The weekday locations of maximum traffic did not surprise me, nor should it anyone else. The Short/Limestone intersection and the Transit Center /Ayres Al connection (or lack thereof) dominated the morning and evening commute time frames. Main and Short Streets from Limestone to beyond Broadway held the top area during the lunchtime hours followed by the university heavy dining choices of South Limestone restaurants. The happy hour foot traffic centered on South Lime, Main/Broadway and Jefferson St in that order.

Pedestrian traffic between any identified “pockets” is minimal to non-existent. Knowing this and seeing that the data confirm it may lead to another study, but that is what I thought would be covered in this one.

The weekend locations again surprise no one. In fact their beginning time frame is the “morning market” when the primary traffic of any kind will be focused on the weekly Lexington Farmers Market event which has held dominance in downtown for many years. The numbers for Thoroughbred Park look to be at their highest at this time and despite the claims of desires to spend more time there, they. barely make the chart. Lunchtime on a Saturday afternoon should typically find most of the activity around the dining places on the west side of Limestone and the campus hangouts of South Lime and the realization that Jefferson St barely moves the needle until after 5pm is interesting.

Again the pedestrian movement between these “pockets” is lacking.

To compare Lexington to other US cities might seem a bit presumptuous but, at its peak even Short ST is on par with other business districts. That it cannot hold that pedestrian count for any sustained amount of time tells a different story. This study does freely admit that we have definite peaks and lulls but says nothing about the relative distances of the compared districts.

Pedestrian conclusions

Some of the most notable conclusion which were drawn from the collected data are:
  • 1) that very few people downtown are willing to walk to work.
  • 2) that the greatest downtown pedestrian volume is at lunchtime.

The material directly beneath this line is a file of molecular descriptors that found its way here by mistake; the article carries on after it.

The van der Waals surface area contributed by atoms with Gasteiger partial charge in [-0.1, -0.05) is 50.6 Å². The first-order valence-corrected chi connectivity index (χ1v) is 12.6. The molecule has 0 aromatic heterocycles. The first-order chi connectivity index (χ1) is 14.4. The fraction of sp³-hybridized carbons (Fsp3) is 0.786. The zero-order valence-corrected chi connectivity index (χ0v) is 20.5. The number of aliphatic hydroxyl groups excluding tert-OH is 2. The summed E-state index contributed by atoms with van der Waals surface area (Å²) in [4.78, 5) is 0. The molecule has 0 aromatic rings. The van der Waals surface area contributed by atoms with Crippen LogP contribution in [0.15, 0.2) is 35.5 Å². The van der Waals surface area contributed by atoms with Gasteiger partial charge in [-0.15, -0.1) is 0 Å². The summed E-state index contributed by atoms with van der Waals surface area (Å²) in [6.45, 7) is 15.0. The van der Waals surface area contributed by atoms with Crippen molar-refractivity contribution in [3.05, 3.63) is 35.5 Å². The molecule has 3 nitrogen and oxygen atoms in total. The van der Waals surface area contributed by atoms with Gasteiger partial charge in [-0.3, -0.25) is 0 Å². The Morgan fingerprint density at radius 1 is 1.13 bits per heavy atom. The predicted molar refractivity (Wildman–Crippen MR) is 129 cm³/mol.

• 3) that the pedestrian activity comes in bursts (usually accompanied with sponsored events).
  • 4) that without the events, the pedestrians go away.
  • 5)that families do not spend non-event time strolling through the downtown.
But the top conclusion was:
that people will stay downtown after work and party, get this, around the Pavilion and usually with an event. 

What is missing from any conclusion is the recognition that pedestrian traffic on Vine Street, other than at the Transit Center is minimal at best. Yet is where the City has spent a lot of money in the recent past

Anybody even remotely cognizant of downtown could come up with this conclusion without hiring a consultant.

Passive public recreation figures.

In terms of what a typical downtown visitor does when one gets to a public space, Gehl Studios measured the ratio of those who lingered to those who passed by. This was labeled as “stickiness” and looks at where they did linger but not totally identifies the why of the lingering.

On a typical weekday one out of every two pedestrians took time to linger in both Gratz and Phoenix parks followed by Thoroughbred Park with one out of three, but the pedestrian numbers for Phoenix dwarfed the other two. Of the 3 sites, I can find little reason to stay at any of them.

North Limestone at 1 out of 4, South Limestone with 1 out of 7 and Jefferson St showing 1 out of 15 all share the same characteristic, the public realm in each is the sidewalk which connects drinking/dining establishments there. I think that the Jefferson St ratio is skewed due to the number of elderly from Connie Griffith Manor out for a walk around the block.

Triangle Park holds one out of every 38 passers by on a typical weekday and one out of 19 on the weekends. Unless there is an event in the park, there is little reason to pause for any length of time. The park neither engages the street nor fully isolates the seeker of passive free time from the sounds of major city traffic. One cannot find respite from the hot summer sun nor the brisk spring and autumn breezes and while the soothing sounds of the tumbling water may bring comfort to the mind it does not mask reality. What becomes quite evident from the numbers is that despite the claims of being “favorite” places, Thoroughbred and Triangle Parks are not very popular. Symbolic and visually striking, but not gathering spots for Lexington.